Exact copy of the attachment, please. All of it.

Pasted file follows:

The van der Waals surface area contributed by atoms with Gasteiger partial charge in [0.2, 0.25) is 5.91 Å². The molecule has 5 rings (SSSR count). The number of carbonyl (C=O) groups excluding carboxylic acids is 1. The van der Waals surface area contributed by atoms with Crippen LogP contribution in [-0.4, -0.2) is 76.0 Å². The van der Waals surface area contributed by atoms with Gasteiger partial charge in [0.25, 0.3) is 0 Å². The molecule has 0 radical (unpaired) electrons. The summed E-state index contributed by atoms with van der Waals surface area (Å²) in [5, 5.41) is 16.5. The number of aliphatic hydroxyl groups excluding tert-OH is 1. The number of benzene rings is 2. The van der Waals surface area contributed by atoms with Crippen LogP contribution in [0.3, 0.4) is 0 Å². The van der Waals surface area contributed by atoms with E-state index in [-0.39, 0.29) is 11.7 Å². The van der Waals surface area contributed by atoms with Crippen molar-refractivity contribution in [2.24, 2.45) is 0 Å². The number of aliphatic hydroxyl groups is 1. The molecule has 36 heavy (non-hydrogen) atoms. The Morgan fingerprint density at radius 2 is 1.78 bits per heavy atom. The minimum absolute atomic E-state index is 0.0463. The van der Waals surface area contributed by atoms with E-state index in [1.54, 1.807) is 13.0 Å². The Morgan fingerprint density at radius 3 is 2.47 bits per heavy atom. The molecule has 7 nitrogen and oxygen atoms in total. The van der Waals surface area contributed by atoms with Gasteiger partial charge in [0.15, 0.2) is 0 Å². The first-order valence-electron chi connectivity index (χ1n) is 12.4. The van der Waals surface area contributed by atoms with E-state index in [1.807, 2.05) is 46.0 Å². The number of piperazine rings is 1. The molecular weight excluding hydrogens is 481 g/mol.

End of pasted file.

The van der Waals surface area contributed by atoms with Gasteiger partial charge in [0.2, 0.25) is 5.91 Å². The molecule has 5 rings (SSSR count). The number of carbonyl (C=O) groups excluding carboxylic acids is 1. The van der Waals surface area contributed by atoms with Crippen LogP contribution in [-0.4, -0.2) is 76.0 Å². The van der Waals surface area contributed by atoms with Gasteiger partial charge in [0.25, 0.3) is 0 Å². The molecule has 0 radical (unpaired) electrons. The summed E-state index contributed by atoms with van der Waals surface area (Å²) in [5, 5.41) is 16.5. The number of aliphatic hydroxyl groups excluding tert-OH is 1. The number of benzene rings is 2. The van der Waals surface area contributed by atoms with Crippen LogP contribution in [0.3, 0.4) is 0 Å². The van der Waals surface area contributed by atoms with E-state index in [-0.39, 0.29) is 11.7 Å². The van der Waals surface area contributed by atoms with Crippen molar-refractivity contribution in [2.24, 2.45) is 0 Å². The number of aliphatic hydroxyl groups is 1. The molecule has 36 heavy (non-hydrogen) atoms. The Morgan fingerprint density at radius 2 is 1.78 bits per heavy atom. The minimum absolute atomic E-state index is 0.0463. The van der Waals surface area contributed by atoms with E-state index in [1.54, 1.807) is 13.0 Å². The Morgan fingerprint density at radius 3 is 2.47 bits per heavy atom. The molecule has 7 nitrogen and oxygen atoms in total. The van der Waals surface area contributed by atoms with Gasteiger partial charge in [0.15, 0.2) is 0 Å². The first-order valence-electron chi connectivity index (χ1n) is 12.4. The van der Waals surface area contributed by atoms with E-state index in [1.807, 2.05) is 46.0 Å². The number of piperazine rings is 1. The molecular weight excluding hydrogens is 481 g/mol.